Can your Finance function help predict the post-Brexit future?
19 September 2016
That’s a hard question to answer! There are lots of opinions on whether organisations can predict the future post-Brexit or what Finance’s role in that could be. Only time will tell what the full extent of Brexit will be. However, there are already clear impacts on business as we see volatility in financial markets and potential economic slow-downs in some sectors and markets. The flip side of this is that opportunities are created in some industries as trade in or with the UK becomes more attractive, and through the impact of legislative and political changes.
So what does this all mean for your organisation and what is the role of your Finance team in navigating through these uncertain times? In short, even greater demands and expectations are being placed on the CFO and their teams. Finance teams have a responsibility to help their businesses chart a course through the short, medium and long term impacts that Brexit will have on markets and opportunities and this can only increase the strain and weight of expectations on the team.
Back to basics
As people worry about the uncertainties Brexit presents, managing business performance is key and cost management is definitely back in focus - if it ever went away!
Businesses need to plan for the impact of changes to tariffs or quotas that could be introduced under new trade deals, assess the impact of exchange rate movements on the cost of overseas labour (e.g. where cross border shared service structures are in place, or when team members move across the organisation) and changes in raw material costs and product pricing decisions.
All of these impacts are currently unpredictable and Finance (together with other business support functions) will need to assist in building flexible models to analyse a variety of scenarios which may be presented. In addition, Finance must ensure that they are managing their own costs, whilst providing real insight as the business looks to drive immediate, strategic initiatives to manage enterprise wide cost and capitalise on opportunities.
Ever since I started working in and around Finance teams, CFOs have focused on making their teams more effective and efficient as part of the journey to “world class” finance. In last year’s PwC’s Finance Benchmark Report (“Breaking Away”), we pointed out the 40% cost gap between finance functions at top quartile against those in the middle of the pack. This gap will surely increase if Finance teams are unable to respond to changes in business and operating model changes post Brexit and help the business understand the impact these changes may have in order to avoid any potentially costly and inappropriate decisions. All of this requires insight and predictive analysis which Finance is key to driving.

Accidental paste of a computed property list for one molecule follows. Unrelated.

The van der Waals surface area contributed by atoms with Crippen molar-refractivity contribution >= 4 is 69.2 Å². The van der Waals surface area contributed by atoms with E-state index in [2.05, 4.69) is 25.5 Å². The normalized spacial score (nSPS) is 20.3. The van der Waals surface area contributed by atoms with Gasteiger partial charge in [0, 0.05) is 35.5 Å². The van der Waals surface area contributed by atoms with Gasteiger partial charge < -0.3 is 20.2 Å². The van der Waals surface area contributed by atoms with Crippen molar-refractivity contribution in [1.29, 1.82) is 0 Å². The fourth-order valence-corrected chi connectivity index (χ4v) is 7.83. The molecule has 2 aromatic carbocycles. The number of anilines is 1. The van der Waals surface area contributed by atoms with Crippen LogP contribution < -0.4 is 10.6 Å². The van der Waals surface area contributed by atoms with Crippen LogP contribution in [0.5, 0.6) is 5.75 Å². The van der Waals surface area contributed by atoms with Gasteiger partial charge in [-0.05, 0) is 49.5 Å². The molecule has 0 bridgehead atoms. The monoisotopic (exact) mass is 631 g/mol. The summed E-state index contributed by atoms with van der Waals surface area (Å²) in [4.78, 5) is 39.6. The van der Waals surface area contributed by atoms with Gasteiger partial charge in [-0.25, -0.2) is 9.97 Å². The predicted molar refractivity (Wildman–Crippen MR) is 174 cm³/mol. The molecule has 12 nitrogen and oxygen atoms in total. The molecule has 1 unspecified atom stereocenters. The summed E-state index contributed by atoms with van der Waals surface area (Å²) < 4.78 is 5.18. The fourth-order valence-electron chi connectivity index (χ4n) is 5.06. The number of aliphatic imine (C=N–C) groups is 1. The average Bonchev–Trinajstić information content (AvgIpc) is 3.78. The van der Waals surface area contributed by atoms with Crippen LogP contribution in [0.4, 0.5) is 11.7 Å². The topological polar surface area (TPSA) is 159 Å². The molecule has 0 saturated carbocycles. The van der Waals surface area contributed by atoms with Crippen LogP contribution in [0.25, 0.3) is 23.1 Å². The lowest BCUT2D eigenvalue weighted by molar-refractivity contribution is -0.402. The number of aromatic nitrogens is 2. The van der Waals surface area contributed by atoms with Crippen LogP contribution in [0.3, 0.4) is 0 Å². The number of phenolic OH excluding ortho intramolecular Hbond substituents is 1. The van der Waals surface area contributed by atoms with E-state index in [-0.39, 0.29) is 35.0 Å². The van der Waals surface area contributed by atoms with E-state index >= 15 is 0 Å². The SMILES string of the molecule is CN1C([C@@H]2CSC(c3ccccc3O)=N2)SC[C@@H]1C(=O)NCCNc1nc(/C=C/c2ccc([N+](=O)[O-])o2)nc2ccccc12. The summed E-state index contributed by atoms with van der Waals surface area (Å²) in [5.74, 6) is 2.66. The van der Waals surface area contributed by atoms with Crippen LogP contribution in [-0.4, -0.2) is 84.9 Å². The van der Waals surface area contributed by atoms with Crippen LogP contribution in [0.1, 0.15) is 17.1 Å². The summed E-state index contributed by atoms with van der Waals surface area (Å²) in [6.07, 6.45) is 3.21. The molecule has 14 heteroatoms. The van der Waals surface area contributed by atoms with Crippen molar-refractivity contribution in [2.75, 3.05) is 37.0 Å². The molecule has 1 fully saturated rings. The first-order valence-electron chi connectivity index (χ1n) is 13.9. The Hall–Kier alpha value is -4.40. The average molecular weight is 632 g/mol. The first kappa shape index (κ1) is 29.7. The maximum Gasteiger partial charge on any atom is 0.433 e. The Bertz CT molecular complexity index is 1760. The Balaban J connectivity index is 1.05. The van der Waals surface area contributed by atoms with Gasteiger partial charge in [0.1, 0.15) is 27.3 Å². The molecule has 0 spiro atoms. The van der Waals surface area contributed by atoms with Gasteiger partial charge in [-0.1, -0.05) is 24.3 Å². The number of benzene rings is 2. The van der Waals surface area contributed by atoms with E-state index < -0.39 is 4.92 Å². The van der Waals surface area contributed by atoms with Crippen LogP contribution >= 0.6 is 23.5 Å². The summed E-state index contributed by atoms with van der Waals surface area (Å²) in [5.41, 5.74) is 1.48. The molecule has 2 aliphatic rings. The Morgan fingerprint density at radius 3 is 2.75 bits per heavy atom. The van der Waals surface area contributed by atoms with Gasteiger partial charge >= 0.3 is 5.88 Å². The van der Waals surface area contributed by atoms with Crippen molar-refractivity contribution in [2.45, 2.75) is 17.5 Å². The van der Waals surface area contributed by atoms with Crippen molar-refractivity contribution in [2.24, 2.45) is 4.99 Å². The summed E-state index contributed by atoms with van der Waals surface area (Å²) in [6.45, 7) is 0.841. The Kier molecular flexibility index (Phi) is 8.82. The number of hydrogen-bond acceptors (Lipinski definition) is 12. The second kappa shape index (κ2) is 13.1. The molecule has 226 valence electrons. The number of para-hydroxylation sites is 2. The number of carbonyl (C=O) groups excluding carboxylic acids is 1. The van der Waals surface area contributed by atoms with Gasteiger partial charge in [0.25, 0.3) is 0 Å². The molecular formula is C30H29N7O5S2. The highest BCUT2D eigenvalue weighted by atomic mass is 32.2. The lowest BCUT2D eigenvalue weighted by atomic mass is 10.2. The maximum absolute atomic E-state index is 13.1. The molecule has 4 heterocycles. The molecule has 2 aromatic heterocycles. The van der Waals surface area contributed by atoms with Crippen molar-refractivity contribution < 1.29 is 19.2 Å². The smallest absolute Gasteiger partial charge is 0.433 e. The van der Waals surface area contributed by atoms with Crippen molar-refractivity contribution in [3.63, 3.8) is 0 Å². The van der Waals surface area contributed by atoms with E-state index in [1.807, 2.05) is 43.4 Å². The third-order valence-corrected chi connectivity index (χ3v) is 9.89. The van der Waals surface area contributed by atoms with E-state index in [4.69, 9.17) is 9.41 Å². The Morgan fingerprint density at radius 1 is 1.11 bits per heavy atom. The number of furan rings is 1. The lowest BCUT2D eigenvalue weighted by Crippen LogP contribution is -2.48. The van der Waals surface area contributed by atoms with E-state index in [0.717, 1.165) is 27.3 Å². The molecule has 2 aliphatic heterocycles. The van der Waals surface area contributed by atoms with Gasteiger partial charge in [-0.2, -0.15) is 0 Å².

Looking at the Finance operating model itself, many organisations have restructured their Finance teams through transformation initiatives that implement process improvements and look to restructure the team into operational and business partnering groups. Of course, Brexit will necessitate a re-evaluation of the cost and benefits of these operating models, in particular, where organisations employ cross border SSC’s that serve a number of territories as part of that model.
Top performing finance functions, that are already efficient, are now also exploring the use of new technologies, such as Cloud Computing. Brexit will also raise issues that need to be examined around Finance technology and the use of Cloud (e.g. regulation on data safe harbour). However, these new technologies will assist Finance in provide quicker insight to the business around analytics to help assess real business issues and often at a lower cost so the issues posed around them by Brexit need to be resolved.
Bringing insight and support to the business
In these uncertain times, organisations are looking towards CFOs and their finance teams to do what is a real challenge – predict the future. This is an area where, in my experience, Finance teams have been regularly missing the mark.